By Griffin Wasik
Ingham County Chronicle Staff Reporter
MASON — Ingham County Sheriff Gene L. Wriggelsworth is warning residents of a phone scam where two victims have lost a total of $800.
Even though the number on your caller ID may be the same number as the sheriff’s office, do not be fooled. The suspect uses a phone application where it disguises, or uses another phone number and identity, Wriggelsworth said.
“It’s typically a male subject who has a foreign accent and he identifies himself from the Ingham County Sheriff’s Office,” Lt. Dennis Hull, of the Ingham County Sheriff’s Office, said. “He’s using a spoof app. It looks like he’s calling from the sheriff’s office.”
“Fraudsters are more likely to be male than female, but that’s not ironclad,”
Dr. David L. Carter, professor in the School of Criminal Justice and Director of the Intelligence Program at Michigan State University, said.
“Phone spoofing is pretty low-tech,” Carter said. “They randomly call numbers within the area code. Fraudsters know that they are playing a game of probability, that most people will not fall for the scam. However, all they need is a handful of people to fall for it and they will make money.”
When the imposture calls, he is claiming to be Lt. Hull who works for Undersheriff Allan Spyke.
“They are using my name as the supervisor of the person who is making the calls,” Spyke said.
The suspect then says the caller has missed jury duty and there is a warrant for their arrest. However, the Ingham County Sheriff’s Office does not call people with warrants for their arrest, Hull said.
“The sheriff’s office number will pop up and he will say, ‘Hey, I’m Lt. Hull from the Ingham County Sheriff’s Office, I want to advise you that you missed jury duty, there is a warrant for your arrest. You will be arrested if you don’t pay X amount of dollars,’” Hull said.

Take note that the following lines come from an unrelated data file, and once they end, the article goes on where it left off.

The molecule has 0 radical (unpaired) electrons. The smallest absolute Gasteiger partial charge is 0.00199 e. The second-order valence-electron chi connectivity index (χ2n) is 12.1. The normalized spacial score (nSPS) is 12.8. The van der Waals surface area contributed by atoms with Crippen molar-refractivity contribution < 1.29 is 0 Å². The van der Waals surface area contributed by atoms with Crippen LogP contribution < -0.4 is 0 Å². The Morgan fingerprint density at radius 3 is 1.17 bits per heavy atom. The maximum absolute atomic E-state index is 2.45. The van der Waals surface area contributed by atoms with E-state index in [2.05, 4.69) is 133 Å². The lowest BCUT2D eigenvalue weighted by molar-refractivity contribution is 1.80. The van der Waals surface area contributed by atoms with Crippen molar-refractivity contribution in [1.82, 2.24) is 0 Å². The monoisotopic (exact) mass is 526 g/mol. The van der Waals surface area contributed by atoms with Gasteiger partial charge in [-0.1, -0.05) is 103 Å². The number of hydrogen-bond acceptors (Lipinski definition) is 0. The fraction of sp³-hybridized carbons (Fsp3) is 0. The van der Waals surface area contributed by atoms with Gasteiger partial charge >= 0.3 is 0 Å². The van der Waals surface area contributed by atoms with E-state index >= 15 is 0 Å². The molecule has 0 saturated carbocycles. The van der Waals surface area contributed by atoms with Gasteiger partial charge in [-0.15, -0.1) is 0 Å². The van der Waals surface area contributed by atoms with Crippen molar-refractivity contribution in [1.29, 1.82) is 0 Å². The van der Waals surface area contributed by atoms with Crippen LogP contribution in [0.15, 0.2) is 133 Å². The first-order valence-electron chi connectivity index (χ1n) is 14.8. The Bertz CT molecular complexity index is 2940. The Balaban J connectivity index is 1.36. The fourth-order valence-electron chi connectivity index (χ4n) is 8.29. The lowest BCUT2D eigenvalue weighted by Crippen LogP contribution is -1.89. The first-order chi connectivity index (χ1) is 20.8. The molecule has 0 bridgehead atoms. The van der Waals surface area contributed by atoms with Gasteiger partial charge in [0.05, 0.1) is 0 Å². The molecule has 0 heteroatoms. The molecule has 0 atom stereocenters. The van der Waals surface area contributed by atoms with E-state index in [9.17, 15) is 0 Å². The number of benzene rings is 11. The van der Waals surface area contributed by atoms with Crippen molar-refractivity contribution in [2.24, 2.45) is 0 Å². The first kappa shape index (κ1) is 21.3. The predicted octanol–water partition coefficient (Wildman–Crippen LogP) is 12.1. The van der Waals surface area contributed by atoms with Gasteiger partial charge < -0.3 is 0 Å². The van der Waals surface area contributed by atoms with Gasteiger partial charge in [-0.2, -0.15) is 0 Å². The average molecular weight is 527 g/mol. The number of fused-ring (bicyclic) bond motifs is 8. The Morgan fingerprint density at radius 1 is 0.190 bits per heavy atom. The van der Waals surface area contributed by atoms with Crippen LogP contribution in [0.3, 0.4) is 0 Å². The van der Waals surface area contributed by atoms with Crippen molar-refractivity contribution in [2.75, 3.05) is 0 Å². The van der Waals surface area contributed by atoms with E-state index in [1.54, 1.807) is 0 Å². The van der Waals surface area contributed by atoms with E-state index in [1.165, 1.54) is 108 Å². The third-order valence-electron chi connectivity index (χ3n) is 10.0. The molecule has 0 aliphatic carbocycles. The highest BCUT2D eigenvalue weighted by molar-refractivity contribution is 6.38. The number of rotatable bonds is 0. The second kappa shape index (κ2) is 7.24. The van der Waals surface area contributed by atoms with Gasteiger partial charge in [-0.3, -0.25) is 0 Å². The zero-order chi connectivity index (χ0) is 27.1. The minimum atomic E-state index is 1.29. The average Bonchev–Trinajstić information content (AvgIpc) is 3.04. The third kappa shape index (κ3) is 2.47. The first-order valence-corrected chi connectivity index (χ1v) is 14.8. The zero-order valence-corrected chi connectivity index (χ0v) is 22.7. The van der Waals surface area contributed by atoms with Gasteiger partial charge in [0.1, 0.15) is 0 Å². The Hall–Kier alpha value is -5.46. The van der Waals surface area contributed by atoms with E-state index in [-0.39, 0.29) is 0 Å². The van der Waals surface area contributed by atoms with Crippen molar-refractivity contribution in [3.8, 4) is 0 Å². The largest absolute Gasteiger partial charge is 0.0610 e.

“Once he thinks you believe him, he is going to ask you for bank account numbers,” Hull said. “If you don’t give bank account numbers, he will tell you to go to Kroger and buy a green dot card and tell him the card information and pin number. He is going to suck all the money off that card electronically.”
Because of the spoof phone application, it is extremely hard to track the suspect, Hull said.
“We have gotten search warrants to try to find where the phone is coming out of,” Hull said. “We have had no luck. It will say the phone is being routed out of Atlanta, Georgia, but the phone was purchased out in Los Angeles, California. They’re not in either of those places.”
This is not the first time the Ingham County Sheriff’s Office has been centered in a phone scam. Other scams include the IRS and County Clerk’s office. These scams work the exact same way as the phone spoof.
“Here at the Ingham County Sheriff’s Office, we investigate any and all crimes that occur here in the county and we do justice with all of them,” Hull said. “But we do not have the funds and the man power to hunt and track this guy down in Jamaica, or wherever he may be in the world, nor do we have jurisdiction.”
Any person that receives a call like this should hang up and not give them money, Hull said.